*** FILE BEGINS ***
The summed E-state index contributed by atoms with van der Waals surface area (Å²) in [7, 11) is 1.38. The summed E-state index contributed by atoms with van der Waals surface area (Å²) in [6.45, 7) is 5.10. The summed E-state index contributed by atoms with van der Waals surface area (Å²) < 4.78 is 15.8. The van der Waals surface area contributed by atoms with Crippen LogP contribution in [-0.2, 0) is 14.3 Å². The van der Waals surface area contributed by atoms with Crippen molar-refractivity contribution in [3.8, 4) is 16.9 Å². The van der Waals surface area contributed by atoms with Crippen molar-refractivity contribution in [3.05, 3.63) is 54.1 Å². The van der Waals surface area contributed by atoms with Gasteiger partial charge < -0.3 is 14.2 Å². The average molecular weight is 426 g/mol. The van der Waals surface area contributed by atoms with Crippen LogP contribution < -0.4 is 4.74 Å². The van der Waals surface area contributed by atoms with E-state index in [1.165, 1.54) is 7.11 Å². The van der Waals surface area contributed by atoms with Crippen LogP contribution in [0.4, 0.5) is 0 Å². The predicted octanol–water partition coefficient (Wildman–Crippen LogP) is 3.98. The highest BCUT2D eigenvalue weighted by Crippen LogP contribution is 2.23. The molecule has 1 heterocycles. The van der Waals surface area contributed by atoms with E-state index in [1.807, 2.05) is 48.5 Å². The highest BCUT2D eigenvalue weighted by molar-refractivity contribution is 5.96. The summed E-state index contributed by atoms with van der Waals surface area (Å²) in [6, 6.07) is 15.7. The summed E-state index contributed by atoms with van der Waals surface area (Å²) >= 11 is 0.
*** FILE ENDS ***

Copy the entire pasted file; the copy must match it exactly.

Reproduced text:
The summed E-state index contributed by atoms with van der Waals surface area (Å²) in [7, 11) is 1.38. The summed E-state index contributed by atoms with van der Waals surface area (Å²) in [6.45, 7) is 5.10. The summed E-state index contributed by atoms with van der Waals surface area (Å²) < 4.78 is 15.8. The van der Waals surface area contributed by atoms with Crippen LogP contribution in [-0.2, 0) is 14.3 Å². The van der Waals surface area contributed by atoms with Crippen molar-refractivity contribution in [3.8, 4) is 16.9 Å². The van der Waals surface area contributed by atoms with Crippen molar-refractivity contribution in [3.05, 3.63) is 54.1 Å². The van der Waals surface area contributed by atoms with Gasteiger partial charge < -0.3 is 14.2 Å². The average molecular weight is 426 g/mol. The van der Waals surface area contributed by atoms with Crippen LogP contribution < -0.4 is 4.74 Å². The van der Waals surface area contributed by atoms with E-state index in [1.165, 1.54) is 7.11 Å². The van der Waals surface area contributed by atoms with Crippen LogP contribution in [0.4, 0.5) is 0 Å². The predicted octanol–water partition coefficient (Wildman–Crippen LogP) is 3.98. The highest BCUT2D eigenvalue weighted by Crippen LogP contribution is 2.23. The molecule has 1 heterocycles. The van der Waals surface area contributed by atoms with E-state index in [1.807, 2.05) is 48.5 Å². The highest BCUT2D eigenvalue weighted by molar-refractivity contribution is 5.96. The summed E-state index contributed by atoms with van der Waals surface area (Å²) in [6, 6.07) is 15.7. The summed E-state index contributed by atoms with van der Waals surface area (Å²) >= 11 is 0.